Why is it so hard to change the American health care system? And so much easier to change other countries’ systems?
I pondered this question recently while attending the Commonwealth Fund’s International Symposium on Health in Washington where our latest survey comparing primary care in eleven countries was discussed. I heard presentations describing changes that have been, or are being, implemented in England, France, Germany, Norway, Sweden, Switzerland, the Netherlands, Canada, Australia and New Zealand. In some cases, these are fundamental reforms in how medical care is delivered and how providers are reimbursed. Many of these countries can demonstrate real improvements in the quality of care and efficiency in their systems.
Evidence of how much more difficult it to improve this country’s system is provided by the OECD data from nineteen countries on the number of “deaths amenable to medical care,” that is deaths that could have been prevented by appropriate medical care. It is bad enough that the United States has dropped to last place – with the highest proportion of preventable deaths – of all nineteen countries measured. The data also show that all the other eighteen countries had lowered the number of preventable deaths over five years by much more than this country’s modest 4% improvement.
I would suggest that all of the following are reasons why it is easier, in some countries much easier, to reform their systems than it is to change ours:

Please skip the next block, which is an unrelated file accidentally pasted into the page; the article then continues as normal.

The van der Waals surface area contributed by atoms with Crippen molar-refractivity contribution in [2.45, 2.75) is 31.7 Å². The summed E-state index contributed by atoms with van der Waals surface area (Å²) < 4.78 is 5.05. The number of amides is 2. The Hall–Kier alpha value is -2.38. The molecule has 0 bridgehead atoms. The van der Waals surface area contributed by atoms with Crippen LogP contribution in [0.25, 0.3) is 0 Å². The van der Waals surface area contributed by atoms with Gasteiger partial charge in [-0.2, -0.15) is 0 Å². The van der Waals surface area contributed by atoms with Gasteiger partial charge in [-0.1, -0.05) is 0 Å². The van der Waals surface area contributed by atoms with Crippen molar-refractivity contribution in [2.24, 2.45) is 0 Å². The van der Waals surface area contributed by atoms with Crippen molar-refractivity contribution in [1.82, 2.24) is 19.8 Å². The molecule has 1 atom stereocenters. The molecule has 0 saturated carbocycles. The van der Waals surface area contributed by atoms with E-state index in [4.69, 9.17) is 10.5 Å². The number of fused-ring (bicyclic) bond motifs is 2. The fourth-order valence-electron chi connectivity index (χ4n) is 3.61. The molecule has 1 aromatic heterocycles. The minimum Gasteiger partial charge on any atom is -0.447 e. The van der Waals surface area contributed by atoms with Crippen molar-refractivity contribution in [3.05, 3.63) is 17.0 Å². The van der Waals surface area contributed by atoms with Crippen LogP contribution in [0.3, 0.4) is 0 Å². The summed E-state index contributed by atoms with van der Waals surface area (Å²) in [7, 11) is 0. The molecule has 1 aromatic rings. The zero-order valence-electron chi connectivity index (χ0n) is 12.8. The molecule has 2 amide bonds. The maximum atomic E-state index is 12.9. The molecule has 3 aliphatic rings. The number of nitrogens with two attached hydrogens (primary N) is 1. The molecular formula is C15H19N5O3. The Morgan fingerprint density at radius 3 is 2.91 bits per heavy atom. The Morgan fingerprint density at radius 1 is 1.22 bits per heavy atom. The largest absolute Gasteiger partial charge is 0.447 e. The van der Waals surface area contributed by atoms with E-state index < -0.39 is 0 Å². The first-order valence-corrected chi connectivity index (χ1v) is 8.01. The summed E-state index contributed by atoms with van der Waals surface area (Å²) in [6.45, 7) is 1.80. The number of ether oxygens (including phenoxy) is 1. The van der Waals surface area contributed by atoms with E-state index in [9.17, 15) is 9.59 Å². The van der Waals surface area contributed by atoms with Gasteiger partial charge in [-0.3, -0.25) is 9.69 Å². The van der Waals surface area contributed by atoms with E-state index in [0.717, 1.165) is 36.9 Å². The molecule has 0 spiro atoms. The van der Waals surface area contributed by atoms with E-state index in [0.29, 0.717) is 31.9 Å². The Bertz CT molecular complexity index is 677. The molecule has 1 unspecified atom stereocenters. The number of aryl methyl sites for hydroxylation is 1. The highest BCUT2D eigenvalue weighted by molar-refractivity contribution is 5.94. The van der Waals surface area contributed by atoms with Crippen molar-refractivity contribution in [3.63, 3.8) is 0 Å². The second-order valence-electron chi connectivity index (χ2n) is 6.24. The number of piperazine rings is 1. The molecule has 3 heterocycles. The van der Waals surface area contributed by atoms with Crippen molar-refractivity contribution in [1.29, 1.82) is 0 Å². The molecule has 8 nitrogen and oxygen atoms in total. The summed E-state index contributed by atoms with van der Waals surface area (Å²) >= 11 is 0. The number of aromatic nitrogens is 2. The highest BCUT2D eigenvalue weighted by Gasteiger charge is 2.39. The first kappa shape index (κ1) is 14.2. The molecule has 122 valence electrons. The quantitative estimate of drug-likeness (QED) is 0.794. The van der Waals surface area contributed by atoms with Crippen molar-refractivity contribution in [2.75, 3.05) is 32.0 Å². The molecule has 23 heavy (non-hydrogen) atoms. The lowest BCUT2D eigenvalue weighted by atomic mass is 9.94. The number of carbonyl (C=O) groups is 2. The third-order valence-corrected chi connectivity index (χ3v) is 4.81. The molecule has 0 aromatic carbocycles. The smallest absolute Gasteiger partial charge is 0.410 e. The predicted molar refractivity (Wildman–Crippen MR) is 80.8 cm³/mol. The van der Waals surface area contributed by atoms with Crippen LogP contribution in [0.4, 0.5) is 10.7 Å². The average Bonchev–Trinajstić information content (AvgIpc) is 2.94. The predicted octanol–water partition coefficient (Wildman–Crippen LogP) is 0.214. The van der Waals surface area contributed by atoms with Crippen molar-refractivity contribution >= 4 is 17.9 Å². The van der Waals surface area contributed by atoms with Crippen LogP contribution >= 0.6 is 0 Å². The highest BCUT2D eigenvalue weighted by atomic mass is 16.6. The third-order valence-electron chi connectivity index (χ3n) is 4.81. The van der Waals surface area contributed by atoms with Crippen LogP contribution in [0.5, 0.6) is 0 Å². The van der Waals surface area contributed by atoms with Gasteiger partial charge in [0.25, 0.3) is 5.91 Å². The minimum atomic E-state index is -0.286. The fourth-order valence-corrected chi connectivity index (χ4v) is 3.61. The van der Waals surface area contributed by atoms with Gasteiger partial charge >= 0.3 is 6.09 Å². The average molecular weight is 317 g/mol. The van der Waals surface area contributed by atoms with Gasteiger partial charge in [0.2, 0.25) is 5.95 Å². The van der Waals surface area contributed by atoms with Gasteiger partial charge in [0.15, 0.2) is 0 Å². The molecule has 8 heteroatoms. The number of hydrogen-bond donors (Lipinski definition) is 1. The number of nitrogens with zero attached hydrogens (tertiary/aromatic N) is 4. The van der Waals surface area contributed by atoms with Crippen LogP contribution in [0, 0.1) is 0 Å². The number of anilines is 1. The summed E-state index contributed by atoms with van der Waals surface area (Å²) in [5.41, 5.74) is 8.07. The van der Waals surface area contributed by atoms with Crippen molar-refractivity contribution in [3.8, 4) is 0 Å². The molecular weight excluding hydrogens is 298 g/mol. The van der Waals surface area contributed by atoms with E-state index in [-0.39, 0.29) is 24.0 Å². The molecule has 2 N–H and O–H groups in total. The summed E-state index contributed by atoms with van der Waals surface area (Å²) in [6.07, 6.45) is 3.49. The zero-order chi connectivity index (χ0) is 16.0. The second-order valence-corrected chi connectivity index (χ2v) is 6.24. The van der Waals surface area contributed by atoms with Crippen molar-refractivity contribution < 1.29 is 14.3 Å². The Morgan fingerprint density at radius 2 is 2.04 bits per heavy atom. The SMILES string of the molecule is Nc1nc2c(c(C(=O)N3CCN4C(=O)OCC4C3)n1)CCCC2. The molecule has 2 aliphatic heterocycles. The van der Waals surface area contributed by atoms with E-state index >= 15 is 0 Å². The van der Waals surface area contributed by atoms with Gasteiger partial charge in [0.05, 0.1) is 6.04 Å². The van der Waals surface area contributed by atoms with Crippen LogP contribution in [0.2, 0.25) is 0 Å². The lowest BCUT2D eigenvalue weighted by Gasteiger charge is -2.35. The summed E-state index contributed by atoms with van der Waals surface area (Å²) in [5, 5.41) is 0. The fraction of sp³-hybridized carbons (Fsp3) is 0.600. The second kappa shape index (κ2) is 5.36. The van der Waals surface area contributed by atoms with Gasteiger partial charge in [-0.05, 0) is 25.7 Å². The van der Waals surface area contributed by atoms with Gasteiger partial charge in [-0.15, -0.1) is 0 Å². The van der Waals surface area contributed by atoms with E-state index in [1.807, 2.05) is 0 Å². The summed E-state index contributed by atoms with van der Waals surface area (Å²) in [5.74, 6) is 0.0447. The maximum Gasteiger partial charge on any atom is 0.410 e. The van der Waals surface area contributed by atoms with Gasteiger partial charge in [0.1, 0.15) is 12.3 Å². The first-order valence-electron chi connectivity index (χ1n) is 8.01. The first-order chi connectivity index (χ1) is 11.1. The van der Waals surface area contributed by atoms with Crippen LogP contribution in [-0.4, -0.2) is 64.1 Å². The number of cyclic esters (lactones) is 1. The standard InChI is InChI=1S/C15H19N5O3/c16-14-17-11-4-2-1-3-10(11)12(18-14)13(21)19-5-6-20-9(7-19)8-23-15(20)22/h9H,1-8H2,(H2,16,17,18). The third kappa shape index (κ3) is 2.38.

- Their systems are so much simpler. Ours is much more complicated with our “thousand points of payment,” Medicare, Medicaid, Kaiser, the VA, the Mayo Clinic, HMOs, PPOs, and millions of employers and their different health plans.
- They already have universal coverage, so they can focus on improving quality, efficiency and cost containment without a huge ideological debate about the roles of government and the private sector.
- They have parliamentary systems, where their governments can usually win the votes of a majority of legislators and only a simple majority is needed. It is much, much harder for an American president to win enough votes in both houses of Congress, including a filibuster-proof sixty votes in the Senate, for controversial new legislation.
- Lobbies, representing special interests, are much more influential in this county.
- The power of money; elected officials in most other countries do not have to raise larger sums of money for their campaigns, and are therefore much less beholden to industries or professional groups.
- They only need a bare majority of votes in their legislatures. None of them have anything like the US Senate’s ability to filibuster.
Another factor that may also make a different is the influence of partisan news networks, especially Fox News, and of talk radio, that spread emotional and often misleading arguments, fuel populist feelings and dumb down the debate.
I should note here that the ease with which parliamentary systems can enact major reforms is not always a good thing. After World War II, Britain’s Labour government nationalized its substantial steel industry. It was then privatized (i.e. denationalized) by the next Conservative government, nationalized again in the 1960s and then denationalized in the 1970s – by which time it had been almost wiped out.
However, when we look at the difficulties our presidents since Theodore Roosevelt have had when trying to pass major health care reforms, one wonders if the uniquely American barriers to change and reform are really desirable.